Context: RESERVATION IN INDIA is an important topic for UPSE GS Paper 2.
The purpose of reservation in India
The two main aims to provide reservation as per the Constitution of India are:
Advancement of Scheduled Castes (SC) and the Scheduled Tribes (ST) or any socially and educationally backward classes of citizens (OBC) or economically weaker sections (EWS) – under Article 15 (4), Article 15 (5), and Article 15 (6),
Adequate representation of any backward class of citizens or economically weaker sections (EWS) in the services under the State. – Article 16 (4) and Article 16 (6)
Government Educational Institutions (like IITs, IIMs, etc) – as per Article 15 – (4), (5), and (6)
Government Jobs (like IAS, IPS, etc) – as per Article 16 – (4) and (6)
Legislatures (Parliament, and State Legislature) – as per Article 334
Before 2019, the reservation was provided mainly on the basis of social and educational backwardness (caste). However, after the 103rd constitutional amendment in 2019, economic backwardness is also considered.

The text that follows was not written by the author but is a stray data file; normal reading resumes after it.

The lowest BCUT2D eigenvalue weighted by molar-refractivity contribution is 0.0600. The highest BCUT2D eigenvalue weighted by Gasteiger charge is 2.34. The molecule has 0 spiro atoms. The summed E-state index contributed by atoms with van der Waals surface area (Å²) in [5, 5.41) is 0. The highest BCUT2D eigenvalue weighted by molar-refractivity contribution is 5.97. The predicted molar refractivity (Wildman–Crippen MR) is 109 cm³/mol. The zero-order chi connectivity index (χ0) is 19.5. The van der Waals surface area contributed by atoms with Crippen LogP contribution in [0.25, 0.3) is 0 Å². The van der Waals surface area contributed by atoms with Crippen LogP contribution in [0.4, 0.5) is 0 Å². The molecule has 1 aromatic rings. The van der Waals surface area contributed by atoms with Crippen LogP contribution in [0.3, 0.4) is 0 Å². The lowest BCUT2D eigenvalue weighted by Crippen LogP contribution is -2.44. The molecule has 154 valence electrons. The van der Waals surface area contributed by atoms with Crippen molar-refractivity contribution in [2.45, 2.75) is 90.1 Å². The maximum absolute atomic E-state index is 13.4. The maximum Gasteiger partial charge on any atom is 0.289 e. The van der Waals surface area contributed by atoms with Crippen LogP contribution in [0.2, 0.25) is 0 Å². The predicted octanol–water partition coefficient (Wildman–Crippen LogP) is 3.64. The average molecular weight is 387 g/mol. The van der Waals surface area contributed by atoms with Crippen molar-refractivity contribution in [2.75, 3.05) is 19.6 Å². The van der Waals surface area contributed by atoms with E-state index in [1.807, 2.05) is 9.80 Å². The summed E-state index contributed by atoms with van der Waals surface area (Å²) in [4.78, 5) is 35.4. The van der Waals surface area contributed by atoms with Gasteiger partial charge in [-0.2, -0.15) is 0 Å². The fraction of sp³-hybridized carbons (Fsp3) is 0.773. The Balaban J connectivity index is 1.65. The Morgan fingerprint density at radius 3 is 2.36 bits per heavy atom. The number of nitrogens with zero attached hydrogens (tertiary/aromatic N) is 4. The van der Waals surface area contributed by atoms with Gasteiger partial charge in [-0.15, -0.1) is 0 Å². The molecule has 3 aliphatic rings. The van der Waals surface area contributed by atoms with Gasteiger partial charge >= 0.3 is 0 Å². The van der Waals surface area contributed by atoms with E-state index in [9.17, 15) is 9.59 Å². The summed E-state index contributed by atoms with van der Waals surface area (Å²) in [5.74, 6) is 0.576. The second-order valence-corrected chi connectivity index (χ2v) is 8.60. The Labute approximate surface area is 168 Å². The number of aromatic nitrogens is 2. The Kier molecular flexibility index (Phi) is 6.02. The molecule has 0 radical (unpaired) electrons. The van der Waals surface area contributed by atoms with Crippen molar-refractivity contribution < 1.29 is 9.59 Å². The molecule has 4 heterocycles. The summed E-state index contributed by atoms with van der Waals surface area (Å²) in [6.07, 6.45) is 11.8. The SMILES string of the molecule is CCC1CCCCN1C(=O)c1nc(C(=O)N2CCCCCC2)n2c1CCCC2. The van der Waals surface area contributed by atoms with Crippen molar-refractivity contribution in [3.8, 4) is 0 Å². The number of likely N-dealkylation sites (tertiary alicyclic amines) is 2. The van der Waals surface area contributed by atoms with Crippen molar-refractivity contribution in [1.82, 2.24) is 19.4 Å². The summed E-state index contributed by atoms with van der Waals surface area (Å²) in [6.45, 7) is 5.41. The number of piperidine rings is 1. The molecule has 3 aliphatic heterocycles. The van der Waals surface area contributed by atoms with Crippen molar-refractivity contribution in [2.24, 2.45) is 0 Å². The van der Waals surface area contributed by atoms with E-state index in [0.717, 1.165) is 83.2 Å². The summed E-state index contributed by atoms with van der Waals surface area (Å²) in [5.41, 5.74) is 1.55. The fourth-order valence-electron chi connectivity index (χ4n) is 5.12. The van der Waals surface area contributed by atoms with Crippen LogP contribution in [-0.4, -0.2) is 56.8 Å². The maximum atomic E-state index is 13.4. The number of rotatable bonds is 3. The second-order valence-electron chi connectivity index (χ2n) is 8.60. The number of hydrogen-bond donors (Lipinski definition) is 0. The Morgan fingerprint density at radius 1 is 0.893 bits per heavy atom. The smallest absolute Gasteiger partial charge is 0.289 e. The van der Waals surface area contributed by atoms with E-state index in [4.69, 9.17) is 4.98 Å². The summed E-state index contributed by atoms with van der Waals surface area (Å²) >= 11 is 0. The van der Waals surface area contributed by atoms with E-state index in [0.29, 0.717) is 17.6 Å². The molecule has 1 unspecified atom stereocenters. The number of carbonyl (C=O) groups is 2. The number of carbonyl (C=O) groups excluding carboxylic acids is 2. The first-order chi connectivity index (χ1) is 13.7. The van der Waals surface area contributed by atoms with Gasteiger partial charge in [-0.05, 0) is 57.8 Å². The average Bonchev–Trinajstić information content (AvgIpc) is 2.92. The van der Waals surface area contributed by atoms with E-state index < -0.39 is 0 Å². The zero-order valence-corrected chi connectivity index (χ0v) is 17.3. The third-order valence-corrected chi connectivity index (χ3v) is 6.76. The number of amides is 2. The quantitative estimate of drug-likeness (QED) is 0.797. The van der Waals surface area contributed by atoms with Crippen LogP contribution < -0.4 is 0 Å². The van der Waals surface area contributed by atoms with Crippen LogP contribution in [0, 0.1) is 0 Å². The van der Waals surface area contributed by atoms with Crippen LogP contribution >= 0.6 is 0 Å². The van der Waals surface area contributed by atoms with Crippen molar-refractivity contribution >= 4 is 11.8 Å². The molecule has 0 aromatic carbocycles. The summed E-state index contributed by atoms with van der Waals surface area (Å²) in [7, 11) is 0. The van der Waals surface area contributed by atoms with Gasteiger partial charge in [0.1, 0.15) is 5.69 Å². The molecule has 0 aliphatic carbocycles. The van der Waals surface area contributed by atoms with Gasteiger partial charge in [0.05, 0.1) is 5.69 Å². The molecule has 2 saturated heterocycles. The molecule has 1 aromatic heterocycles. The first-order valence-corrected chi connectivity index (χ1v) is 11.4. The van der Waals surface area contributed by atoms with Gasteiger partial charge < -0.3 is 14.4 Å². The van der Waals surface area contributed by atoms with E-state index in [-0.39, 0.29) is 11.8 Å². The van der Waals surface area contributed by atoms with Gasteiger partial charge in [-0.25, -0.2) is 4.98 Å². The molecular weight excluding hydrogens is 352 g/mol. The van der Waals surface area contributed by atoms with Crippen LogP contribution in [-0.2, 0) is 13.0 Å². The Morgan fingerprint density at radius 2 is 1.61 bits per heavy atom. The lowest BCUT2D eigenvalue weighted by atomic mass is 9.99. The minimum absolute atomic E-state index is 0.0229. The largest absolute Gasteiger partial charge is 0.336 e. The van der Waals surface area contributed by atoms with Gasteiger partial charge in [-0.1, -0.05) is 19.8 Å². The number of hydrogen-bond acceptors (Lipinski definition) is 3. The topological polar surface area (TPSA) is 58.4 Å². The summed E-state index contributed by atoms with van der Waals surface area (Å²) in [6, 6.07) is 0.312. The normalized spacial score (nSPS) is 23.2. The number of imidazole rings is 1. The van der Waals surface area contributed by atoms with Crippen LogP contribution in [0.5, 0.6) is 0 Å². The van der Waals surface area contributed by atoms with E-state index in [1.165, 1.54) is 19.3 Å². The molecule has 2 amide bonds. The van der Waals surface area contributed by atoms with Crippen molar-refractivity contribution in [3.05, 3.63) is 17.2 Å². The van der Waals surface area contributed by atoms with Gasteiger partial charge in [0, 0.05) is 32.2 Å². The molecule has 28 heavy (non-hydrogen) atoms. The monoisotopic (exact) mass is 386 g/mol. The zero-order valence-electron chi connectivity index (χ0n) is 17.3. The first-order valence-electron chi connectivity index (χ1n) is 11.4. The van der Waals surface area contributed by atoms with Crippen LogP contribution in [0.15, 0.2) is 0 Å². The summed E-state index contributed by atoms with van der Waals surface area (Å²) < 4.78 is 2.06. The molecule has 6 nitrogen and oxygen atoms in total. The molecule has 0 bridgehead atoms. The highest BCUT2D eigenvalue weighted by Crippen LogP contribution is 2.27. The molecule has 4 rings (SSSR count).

Apart from the reservation quota, additional relaxations like upper-age relaxations, additional attempts, and lower cut-off marks are also provided for various reservation categories.
A vacancy reserved for SCs or STs or OBCs cannot be filled by a candidate other than an SC or ST or OBC candidate, as the case may be.
As seen from the above table, about 60% of seats are reserved in India –for various sections like ST, SC, OBC, and EWS – with respect to Government jobs and Higher Education Institutions. 3% of seats are also reserved for differently-abled persons across all categories.
This also means that only 40% of seats are available under merit. In the merit seats, not only the general category candidates but all other categories like SC, ST, OBC, and EWS can also compete.
William Hunter and Jyotirao Phule in 1882 originally conceived the idea of the caste-based reservation system.